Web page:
Polycarp is a celebrated figure in the history of Christianity. A direct pupil of the apostle John, Polycarp lived between 70 and 155 A.D., connecting him to both the biblical apostles and the age of the early church fathers. Several ancient sources document the contributions of Polycarp to Christianity, including his letters written to the church at Philippi, in which he encourages the members to remain strong in their faith and to flee from materialism. He also instructs the members in the proper handling of financial dishonesty that was creeping into the church. Polycarp served as the bishop of the church at Smyrna (modern day Izmir), and was recognized as one of the early combatants of Christian heresies. He rejected the teachings of Marcion, an influential heretic who tried to create a “new brand” of Christianity by redefining God and rejecting Old Testament teachings. In his well-known thesis, Polycarp combats Gnostic heresies that were beginning to spread throughout the Christian church." Even that from an n-C source…HERE

If the man was 86 when they killed him for his faith, then that tells you that he was infant baptized. Oh and who was it that discipled him and his friend Ignatius of Antioch? St. John the Apostle himself. Gosh…maybe they were actually baptized by St. John! :eek:
Pax tecum,


#8

Acts 16:15 “And when she was baptized, with her household, she besought us, saying, ‘If you have judged me to be faithful to the Lord, come to my house and stay.’ And she prevailed upon us” [cf. 18:18].

Acts 16:33: “And he took them to the same hour of the night, and washed their wounds, and he was baptized at once, with all his family.”

1 Corinthians 1:16: “I did baptize also the household of Stephanas.”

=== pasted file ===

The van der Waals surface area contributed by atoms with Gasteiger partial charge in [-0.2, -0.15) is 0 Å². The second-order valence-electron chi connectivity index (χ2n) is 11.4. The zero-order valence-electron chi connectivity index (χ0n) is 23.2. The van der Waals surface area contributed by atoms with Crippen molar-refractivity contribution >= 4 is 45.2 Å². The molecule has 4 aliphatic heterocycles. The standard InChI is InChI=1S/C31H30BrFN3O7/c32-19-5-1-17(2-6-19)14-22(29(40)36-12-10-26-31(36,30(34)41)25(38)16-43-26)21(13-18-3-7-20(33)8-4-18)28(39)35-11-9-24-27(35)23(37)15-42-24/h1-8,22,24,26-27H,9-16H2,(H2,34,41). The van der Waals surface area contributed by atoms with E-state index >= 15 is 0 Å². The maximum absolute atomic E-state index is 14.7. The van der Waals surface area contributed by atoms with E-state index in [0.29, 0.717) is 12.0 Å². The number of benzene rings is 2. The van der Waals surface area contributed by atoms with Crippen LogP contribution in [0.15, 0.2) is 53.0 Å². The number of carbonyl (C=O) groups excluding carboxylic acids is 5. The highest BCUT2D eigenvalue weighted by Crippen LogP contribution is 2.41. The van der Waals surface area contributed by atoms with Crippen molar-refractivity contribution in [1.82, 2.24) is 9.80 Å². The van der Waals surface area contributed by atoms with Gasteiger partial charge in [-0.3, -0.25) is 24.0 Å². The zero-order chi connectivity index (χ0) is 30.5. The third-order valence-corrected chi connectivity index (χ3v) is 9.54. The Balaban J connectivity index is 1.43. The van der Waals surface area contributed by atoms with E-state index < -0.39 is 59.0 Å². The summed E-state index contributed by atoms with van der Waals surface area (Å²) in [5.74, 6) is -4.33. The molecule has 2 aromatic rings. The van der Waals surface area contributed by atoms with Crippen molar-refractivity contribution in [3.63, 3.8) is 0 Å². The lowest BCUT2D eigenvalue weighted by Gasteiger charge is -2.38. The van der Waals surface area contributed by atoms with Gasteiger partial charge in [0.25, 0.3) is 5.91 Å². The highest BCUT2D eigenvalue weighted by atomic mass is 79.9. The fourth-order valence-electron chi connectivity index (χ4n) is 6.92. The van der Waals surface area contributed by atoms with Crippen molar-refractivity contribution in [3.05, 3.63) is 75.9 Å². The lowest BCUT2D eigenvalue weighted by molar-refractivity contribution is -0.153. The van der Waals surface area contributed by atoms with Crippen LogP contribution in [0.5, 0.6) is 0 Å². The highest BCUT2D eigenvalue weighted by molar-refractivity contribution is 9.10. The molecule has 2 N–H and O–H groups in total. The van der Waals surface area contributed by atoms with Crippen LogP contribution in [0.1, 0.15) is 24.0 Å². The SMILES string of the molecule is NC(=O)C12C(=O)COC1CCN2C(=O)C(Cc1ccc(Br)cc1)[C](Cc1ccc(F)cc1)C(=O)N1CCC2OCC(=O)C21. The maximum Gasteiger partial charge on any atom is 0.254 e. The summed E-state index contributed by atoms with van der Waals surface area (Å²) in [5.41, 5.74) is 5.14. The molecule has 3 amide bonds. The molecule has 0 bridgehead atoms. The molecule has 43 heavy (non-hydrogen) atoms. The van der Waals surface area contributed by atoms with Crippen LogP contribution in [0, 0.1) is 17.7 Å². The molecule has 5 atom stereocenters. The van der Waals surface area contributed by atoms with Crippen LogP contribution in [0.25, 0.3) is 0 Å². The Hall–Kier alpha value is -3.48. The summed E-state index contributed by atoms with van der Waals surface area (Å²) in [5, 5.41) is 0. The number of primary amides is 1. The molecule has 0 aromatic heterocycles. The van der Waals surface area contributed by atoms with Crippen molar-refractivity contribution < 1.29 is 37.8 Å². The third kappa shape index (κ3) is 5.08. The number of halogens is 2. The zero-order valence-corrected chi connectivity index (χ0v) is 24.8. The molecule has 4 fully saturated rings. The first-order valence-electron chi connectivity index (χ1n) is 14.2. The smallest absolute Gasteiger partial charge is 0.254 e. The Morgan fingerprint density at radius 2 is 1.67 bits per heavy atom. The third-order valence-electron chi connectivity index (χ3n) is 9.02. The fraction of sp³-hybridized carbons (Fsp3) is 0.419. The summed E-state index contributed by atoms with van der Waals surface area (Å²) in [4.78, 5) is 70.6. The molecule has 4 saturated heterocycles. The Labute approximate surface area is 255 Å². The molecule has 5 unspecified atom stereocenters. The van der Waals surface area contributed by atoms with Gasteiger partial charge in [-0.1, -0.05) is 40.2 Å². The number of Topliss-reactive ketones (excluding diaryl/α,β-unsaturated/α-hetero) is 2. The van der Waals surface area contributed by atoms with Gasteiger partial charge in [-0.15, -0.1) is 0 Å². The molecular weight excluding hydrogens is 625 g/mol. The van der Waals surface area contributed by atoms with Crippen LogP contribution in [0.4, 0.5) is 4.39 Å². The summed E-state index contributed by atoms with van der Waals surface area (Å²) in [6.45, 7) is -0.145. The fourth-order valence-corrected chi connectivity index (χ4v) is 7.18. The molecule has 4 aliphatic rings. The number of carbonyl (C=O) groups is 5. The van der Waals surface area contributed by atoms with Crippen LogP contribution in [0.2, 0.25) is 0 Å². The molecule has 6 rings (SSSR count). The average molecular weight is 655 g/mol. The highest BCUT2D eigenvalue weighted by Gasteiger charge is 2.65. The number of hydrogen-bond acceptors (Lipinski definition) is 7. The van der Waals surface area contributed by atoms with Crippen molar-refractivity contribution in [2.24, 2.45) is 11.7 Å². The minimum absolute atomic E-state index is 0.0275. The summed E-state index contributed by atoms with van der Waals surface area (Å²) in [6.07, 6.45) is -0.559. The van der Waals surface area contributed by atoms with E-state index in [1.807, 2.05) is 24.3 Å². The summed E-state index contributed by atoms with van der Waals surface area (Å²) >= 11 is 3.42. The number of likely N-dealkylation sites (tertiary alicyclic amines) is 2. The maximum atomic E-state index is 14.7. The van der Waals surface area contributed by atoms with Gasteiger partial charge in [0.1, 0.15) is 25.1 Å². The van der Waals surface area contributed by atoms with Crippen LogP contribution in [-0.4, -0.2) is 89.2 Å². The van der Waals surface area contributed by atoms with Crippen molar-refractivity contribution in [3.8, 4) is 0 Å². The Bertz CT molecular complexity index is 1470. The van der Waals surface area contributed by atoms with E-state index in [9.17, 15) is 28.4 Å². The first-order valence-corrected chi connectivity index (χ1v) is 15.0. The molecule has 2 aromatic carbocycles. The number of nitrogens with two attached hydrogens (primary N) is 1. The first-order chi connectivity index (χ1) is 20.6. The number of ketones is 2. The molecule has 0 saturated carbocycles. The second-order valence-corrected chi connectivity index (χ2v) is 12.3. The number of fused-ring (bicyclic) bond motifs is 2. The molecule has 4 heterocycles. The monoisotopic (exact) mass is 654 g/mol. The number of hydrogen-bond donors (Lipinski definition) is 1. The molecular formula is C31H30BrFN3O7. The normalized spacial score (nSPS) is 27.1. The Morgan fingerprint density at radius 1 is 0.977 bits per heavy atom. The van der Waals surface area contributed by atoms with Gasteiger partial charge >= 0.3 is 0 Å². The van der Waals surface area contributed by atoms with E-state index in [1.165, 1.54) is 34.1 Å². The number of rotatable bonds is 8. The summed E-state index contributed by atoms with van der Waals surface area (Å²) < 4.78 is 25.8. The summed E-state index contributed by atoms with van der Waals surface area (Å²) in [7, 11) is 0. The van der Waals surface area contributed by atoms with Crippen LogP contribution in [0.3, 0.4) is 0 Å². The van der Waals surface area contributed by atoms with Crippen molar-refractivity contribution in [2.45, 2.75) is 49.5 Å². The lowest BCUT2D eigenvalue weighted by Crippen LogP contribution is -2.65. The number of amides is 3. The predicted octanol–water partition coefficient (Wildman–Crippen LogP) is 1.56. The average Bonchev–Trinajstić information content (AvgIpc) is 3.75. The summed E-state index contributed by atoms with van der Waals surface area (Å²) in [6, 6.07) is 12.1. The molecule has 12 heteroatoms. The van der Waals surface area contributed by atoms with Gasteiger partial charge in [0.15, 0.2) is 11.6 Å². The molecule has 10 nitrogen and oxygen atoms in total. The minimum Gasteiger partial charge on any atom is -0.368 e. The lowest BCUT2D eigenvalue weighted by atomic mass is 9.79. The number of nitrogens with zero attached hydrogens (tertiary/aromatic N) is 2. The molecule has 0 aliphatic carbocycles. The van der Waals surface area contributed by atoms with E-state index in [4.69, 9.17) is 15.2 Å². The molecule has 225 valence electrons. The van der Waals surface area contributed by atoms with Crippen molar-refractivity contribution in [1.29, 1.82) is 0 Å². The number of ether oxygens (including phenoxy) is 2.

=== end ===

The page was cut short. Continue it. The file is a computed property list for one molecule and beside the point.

I think its safe to infer that households and families included infants even thought it does not specifically say so.


#9

[quote=MRRY79]I would like someone who baptizes infants to show me in the bible where there is support for this. thanks
[/quote]

Infant Baptism
Jn 3:5; Mk 16:16 - baptism required for entering heaven
1Cor 15:21-22 - in Adam all die, in Christ all made alive
Mk 10:14 - let children come; to such belongs the kingdom
Lk 18:15 - people were bringing even infants to him…
Col 2:11-12 - baptism has replaced circumcision
Jos 24:15 - as for me and my house, we will serve Lord
Mt 8:5ff. - daughter healed because of centurion’s faith
Mt 15:21ff. - daughter healed because of Canaanite woman’s faith
Lk 7:1ff. - just say the word, and let my servant be healed
Acts 16:31 - believe in Lord Jesus you & house will be saved
Acts 16:15 - she was baptized, with all her household
Acts 16:33 - he and all his family were baptized at once
1Cor 1:16 - I baptized the household of Stephanas

source:
geocities.com/thecatholicconvert/biblecheatsheet.html

See also:
scripturecatholic.com/baptism.html#baptism-III


#10

forums.catholic.com/showthread.php?t=100536

It’s a bit long and personal, but I hope it helps.


#11

The real question is, where does it say they CAN’T?


#12

[quote=imroc]The real question is, where does it say they CAN’T?
[/quote]

Exactly. Something this important would have definitely been clarified in the Bible somewhere along the lines of “no infants shall be baptised, as they have not reached the age of consent”. Instead we see “whole households” were baptised with no qualifiers. Seems pretty clear to me infants were baptised in the time of the Apostles.


#13

[quote=imroc]I hardly doubt that “whole” households contained just teenagers and adults back then. Especially since Trojan and Planned Parenthood haven’t taken hold of those societies yet.

And I hardly believe that the mentioning of ONLY adults was meant as an apologetic work for protestants that would come well over a dozen centuries later.
[/quote]


#14

This is pretty easy, especially since all of Christianity baptized babies until fairly recently…